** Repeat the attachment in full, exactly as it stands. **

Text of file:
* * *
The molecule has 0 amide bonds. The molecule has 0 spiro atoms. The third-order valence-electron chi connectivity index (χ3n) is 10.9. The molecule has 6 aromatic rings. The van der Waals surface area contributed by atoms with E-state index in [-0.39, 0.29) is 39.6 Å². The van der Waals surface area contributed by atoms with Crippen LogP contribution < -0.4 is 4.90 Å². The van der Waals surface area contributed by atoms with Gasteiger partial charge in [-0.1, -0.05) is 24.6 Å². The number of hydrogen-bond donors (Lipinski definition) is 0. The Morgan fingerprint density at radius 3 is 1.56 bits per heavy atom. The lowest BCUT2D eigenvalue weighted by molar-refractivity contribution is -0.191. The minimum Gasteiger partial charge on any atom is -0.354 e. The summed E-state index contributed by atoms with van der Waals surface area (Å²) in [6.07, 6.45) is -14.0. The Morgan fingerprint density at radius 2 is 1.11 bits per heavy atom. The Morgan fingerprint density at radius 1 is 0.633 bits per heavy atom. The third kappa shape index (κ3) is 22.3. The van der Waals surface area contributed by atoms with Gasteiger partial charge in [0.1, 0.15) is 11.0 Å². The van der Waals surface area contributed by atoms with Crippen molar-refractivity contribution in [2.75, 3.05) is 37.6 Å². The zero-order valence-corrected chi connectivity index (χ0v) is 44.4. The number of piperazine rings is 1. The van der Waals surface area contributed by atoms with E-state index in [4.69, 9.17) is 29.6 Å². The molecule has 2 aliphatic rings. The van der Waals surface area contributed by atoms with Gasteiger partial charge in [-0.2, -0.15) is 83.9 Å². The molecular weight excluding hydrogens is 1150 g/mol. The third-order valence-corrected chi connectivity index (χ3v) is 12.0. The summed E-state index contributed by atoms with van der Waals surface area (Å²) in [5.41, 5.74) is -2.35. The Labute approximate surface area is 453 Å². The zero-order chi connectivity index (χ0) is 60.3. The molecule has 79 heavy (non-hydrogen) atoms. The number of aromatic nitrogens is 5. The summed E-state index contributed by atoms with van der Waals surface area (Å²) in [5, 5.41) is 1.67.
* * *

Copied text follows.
The molecule has 0 amide bonds. The molecule has 0 spiro atoms. The third-order valence-electron chi connectivity index (χ3n) is 10.9. The molecule has 6 aromatic rings. The van der Waals surface area contributed by atoms with E-state index in [-0.39, 0.29) is 39.6 Å². The van der Waals surface area contributed by atoms with Crippen LogP contribution < -0.4 is 4.90 Å². The van der Waals surface area contributed by atoms with Gasteiger partial charge in [-0.1, -0.05) is 24.6 Å². The number of hydrogen-bond donors (Lipinski definition) is 0. The Morgan fingerprint density at radius 3 is 1.56 bits per heavy atom. The lowest BCUT2D eigenvalue weighted by molar-refractivity contribution is -0.191. The minimum Gasteiger partial charge on any atom is -0.354 e. The summed E-state index contributed by atoms with van der Waals surface area (Å²) in [6.07, 6.45) is -14.0. The Morgan fingerprint density at radius 2 is 1.11 bits per heavy atom. The Morgan fingerprint density at radius 1 is 0.633 bits per heavy atom. The third kappa shape index (κ3) is 22.3. The van der Waals surface area contributed by atoms with Gasteiger partial charge in [0.1, 0.15) is 11.0 Å². The van der Waals surface area contributed by atoms with Crippen molar-refractivity contribution in [2.75, 3.05) is 37.6 Å². The zero-order valence-corrected chi connectivity index (χ0v) is 44.4. The number of piperazine rings is 1. The van der Waals surface area contributed by atoms with E-state index in [4.69, 9.17) is 29.6 Å². The molecule has 2 aliphatic rings. The van der Waals surface area contributed by atoms with Gasteiger partial charge in [-0.2, -0.15) is 83.9 Å². The molecular weight excluding hydrogens is 1150 g/mol. The third-order valence-corrected chi connectivity index (χ3v) is 12.0. The summed E-state index contributed by atoms with van der Waals surface area (Å²) in [5.41, 5.74) is -2.35. The Labute approximate surface area is 453 Å². The zero-order chi connectivity index (χ0) is 60.3. The molecule has 79 heavy (non-hydrogen) atoms. The number of aromatic nitrogens is 5. The summed E-state index contributed by atoms with van der Waals surface area (Å²) in [5, 5.41) is 1.67.